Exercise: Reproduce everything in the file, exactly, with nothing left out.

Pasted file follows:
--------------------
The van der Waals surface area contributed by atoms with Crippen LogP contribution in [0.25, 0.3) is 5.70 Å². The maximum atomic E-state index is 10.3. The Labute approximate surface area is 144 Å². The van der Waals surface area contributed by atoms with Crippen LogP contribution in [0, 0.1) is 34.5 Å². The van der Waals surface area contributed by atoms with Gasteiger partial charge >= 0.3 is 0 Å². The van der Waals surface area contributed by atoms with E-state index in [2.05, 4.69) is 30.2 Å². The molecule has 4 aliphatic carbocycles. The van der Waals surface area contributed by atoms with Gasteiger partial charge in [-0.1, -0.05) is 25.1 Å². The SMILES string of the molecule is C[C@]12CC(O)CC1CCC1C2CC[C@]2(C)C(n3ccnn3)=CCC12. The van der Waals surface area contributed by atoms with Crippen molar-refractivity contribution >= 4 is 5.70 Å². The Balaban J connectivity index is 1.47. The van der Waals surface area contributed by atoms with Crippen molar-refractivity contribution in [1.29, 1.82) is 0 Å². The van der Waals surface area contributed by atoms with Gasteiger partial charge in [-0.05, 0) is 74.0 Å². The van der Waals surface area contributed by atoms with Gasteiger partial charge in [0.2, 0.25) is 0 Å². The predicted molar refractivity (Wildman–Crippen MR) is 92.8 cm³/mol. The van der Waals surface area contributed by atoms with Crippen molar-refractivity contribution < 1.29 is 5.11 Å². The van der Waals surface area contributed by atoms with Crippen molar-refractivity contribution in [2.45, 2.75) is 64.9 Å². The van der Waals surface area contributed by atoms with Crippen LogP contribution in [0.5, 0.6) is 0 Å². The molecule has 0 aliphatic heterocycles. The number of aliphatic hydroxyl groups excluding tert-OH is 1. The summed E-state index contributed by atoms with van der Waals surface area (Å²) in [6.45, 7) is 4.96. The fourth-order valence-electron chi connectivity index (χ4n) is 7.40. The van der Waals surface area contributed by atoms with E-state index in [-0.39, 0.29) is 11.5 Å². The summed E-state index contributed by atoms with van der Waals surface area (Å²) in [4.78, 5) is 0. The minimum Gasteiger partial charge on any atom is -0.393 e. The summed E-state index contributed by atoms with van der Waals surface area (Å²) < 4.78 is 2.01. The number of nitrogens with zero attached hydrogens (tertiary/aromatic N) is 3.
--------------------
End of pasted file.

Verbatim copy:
The van der Waals surface area contributed by atoms with Crippen LogP contribution in [0.25, 0.3) is 5.70 Å². The maximum atomic E-state index is 10.3. The Labute approximate surface area is 144 Å². The van der Waals surface area contributed by atoms with Crippen LogP contribution in [0, 0.1) is 34.5 Å². The van der Waals surface area contributed by atoms with Gasteiger partial charge >= 0.3 is 0 Å². The van der Waals surface area contributed by atoms with E-state index in [2.05, 4.69) is 30.2 Å². The molecule has 4 aliphatic carbocycles. The van der Waals surface area contributed by atoms with Gasteiger partial charge in [-0.1, -0.05) is 25.1 Å². The SMILES string of the molecule is C[C@]12CC(O)CC1CCC1C2CC[C@]2(C)C(n3ccnn3)=CCC12. The van der Waals surface area contributed by atoms with Crippen molar-refractivity contribution >= 4 is 5.70 Å². The Balaban J connectivity index is 1.47. The van der Waals surface area contributed by atoms with Crippen molar-refractivity contribution in [1.29, 1.82) is 0 Å². The van der Waals surface area contributed by atoms with Gasteiger partial charge in [-0.05, 0) is 74.0 Å². The van der Waals surface area contributed by atoms with Gasteiger partial charge in [0.2, 0.25) is 0 Å². The predicted molar refractivity (Wildman–Crippen MR) is 92.8 cm³/mol. The van der Waals surface area contributed by atoms with Crippen molar-refractivity contribution < 1.29 is 5.11 Å². The van der Waals surface area contributed by atoms with Crippen molar-refractivity contribution in [2.45, 2.75) is 64.9 Å². The van der Waals surface area contributed by atoms with Crippen LogP contribution in [0.5, 0.6) is 0 Å². The molecule has 0 aliphatic heterocycles. The number of aliphatic hydroxyl groups excluding tert-OH is 1. The summed E-state index contributed by atoms with van der Waals surface area (Å²) in [6.45, 7) is 4.96. The fourth-order valence-electron chi connectivity index (χ4n) is 7.40. The van der Waals surface area contributed by atoms with E-state index in [-0.39, 0.29) is 11.5 Å². The summed E-state index contributed by atoms with van der Waals surface area (Å²) in [4.78, 5) is 0. The minimum Gasteiger partial charge on any atom is -0.393 e. The summed E-state index contributed by atoms with van der Waals surface area (Å²) < 4.78 is 2.01. The number of nitrogens with zero attached hydrogens (tertiary/aromatic N) is 3.